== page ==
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Timeless advice from two jazz masters.

Thelonious Monk and Chick Corea are two of the most dynamic and thrilling pianists in the pantheon of great jazz artists.


Thankfully they left behind their recordings, songbooks, and a great deal of wisdom. Below is written advice for musicians from each of them.

Thelonious Monk's advice on the left, and Chick Corea's advice on the right.

Side by side comparison of written notes by Thelonious Monk and Chick Corea

To me, these read like favorite recipes from two celebrated innovative world-renowned chefs. As an artist, I can't help but note that there are overlapping points made by both great artists.

Both talk about the importance of leaving empty space in the music, and creating with intention, not just playing everything that passes through one's head: exercise discernment. Both make a point of being true to one's own artistic aesthetic — one's "genius" is in their authentic originality. Both make a point of making those who play with them and surround them sound good — elevate others. Both of them talk about the importance of contrast in a composition or performance — contrasting sections make the other parts sound good.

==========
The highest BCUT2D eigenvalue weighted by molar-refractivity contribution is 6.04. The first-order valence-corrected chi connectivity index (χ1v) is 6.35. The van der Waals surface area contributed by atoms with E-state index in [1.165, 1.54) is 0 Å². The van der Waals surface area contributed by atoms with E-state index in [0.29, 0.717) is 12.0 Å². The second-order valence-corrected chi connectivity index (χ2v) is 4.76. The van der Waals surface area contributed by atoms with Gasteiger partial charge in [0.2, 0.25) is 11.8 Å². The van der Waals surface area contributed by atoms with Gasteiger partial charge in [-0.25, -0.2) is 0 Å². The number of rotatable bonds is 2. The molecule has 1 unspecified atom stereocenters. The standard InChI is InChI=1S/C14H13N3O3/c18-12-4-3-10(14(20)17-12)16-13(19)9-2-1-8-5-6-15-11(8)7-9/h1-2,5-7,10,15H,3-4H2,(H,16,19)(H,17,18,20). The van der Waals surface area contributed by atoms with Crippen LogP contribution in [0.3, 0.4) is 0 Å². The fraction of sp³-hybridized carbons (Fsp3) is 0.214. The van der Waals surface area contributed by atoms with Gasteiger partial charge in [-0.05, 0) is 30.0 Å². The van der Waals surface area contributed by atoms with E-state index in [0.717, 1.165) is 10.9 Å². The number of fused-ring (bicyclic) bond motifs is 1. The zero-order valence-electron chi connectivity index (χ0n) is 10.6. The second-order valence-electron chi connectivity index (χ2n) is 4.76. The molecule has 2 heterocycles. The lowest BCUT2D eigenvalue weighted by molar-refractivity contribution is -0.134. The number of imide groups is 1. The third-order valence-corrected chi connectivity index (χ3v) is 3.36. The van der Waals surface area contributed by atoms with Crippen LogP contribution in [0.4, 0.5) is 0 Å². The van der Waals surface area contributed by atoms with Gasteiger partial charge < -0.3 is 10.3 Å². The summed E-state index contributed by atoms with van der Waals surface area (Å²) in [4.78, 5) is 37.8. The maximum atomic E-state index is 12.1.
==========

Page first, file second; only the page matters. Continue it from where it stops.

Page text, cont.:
Here, in these two pages, is a consolidated expression of wisdom from each artist that can take a lifetime to unpack and apply, and yet can be applied immediately. Every time I return to them, I have added perspective on how to work with these concepts in my own music.

I recently read a wonderful book, "Decoding Greatness," by scholar and psychologist Ron Friedman. In "Decoding Greatness," Friedman talks about patterns for success. To observe a pattern is to make note of common traits, steps, and actionable behaviors that those we admire embrace as part of their practice. Through emulation and adoption of common ideals, we may be able to achieve our own unique expressions embued with their philosophy. To be alive is to be in a state of growth and movement. I return to these pages from Chick Corea and Thelonious Monk regularly to check in with them and how they reflect within me. The one line that always hits hard for me is Monk's: "A genius is the one most like himself."


Do these resonate with you? Are there other advices that you have revisited throughout your life and creative journey? Please leave a comment below and let me know!


Please note: there are no affiliate links here. My views are my own and are not paid referrals.

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